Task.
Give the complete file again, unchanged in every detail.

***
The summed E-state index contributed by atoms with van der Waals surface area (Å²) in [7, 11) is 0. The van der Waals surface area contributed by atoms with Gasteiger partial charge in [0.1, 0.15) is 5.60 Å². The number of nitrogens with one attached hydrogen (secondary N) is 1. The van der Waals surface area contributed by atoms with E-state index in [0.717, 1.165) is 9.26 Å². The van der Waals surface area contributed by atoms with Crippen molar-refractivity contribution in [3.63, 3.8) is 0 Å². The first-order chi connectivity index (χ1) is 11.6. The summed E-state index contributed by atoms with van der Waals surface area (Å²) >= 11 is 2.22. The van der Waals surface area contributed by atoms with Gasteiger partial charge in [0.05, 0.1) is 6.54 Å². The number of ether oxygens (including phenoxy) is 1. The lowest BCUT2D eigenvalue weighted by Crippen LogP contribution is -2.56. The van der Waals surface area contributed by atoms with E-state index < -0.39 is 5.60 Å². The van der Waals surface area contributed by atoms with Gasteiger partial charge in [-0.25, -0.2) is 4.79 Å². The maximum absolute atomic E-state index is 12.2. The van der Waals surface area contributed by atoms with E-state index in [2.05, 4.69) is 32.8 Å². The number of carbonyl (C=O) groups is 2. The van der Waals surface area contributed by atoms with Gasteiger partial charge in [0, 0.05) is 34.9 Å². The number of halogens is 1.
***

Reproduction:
The summed E-state index contributed by atoms with van der Waals surface area (Å²) in [7, 11) is 0. The van der Waals surface area contributed by atoms with Gasteiger partial charge in [0.1, 0.15) is 5.60 Å². The number of nitrogens with one attached hydrogen (secondary N) is 1. The van der Waals surface area contributed by atoms with E-state index in [0.717, 1.165) is 9.26 Å². The van der Waals surface area contributed by atoms with Crippen molar-refractivity contribution in [3.63, 3.8) is 0 Å². The first-order chi connectivity index (χ1) is 11.6. The summed E-state index contributed by atoms with van der Waals surface area (Å²) >= 11 is 2.22. The van der Waals surface area contributed by atoms with Gasteiger partial charge in [0.05, 0.1) is 6.54 Å². The number of ether oxygens (including phenoxy) is 1. The lowest BCUT2D eigenvalue weighted by Crippen LogP contribution is -2.56. The van der Waals surface area contributed by atoms with E-state index < -0.39 is 5.60 Å². The van der Waals surface area contributed by atoms with Gasteiger partial charge in [-0.25, -0.2) is 4.79 Å². The maximum absolute atomic E-state index is 12.2. The van der Waals surface area contributed by atoms with E-state index in [2.05, 4.69) is 32.8 Å². The number of carbonyl (C=O) groups is 2. The van der Waals surface area contributed by atoms with Gasteiger partial charge in [0, 0.05) is 34.9 Å². The number of halogens is 1.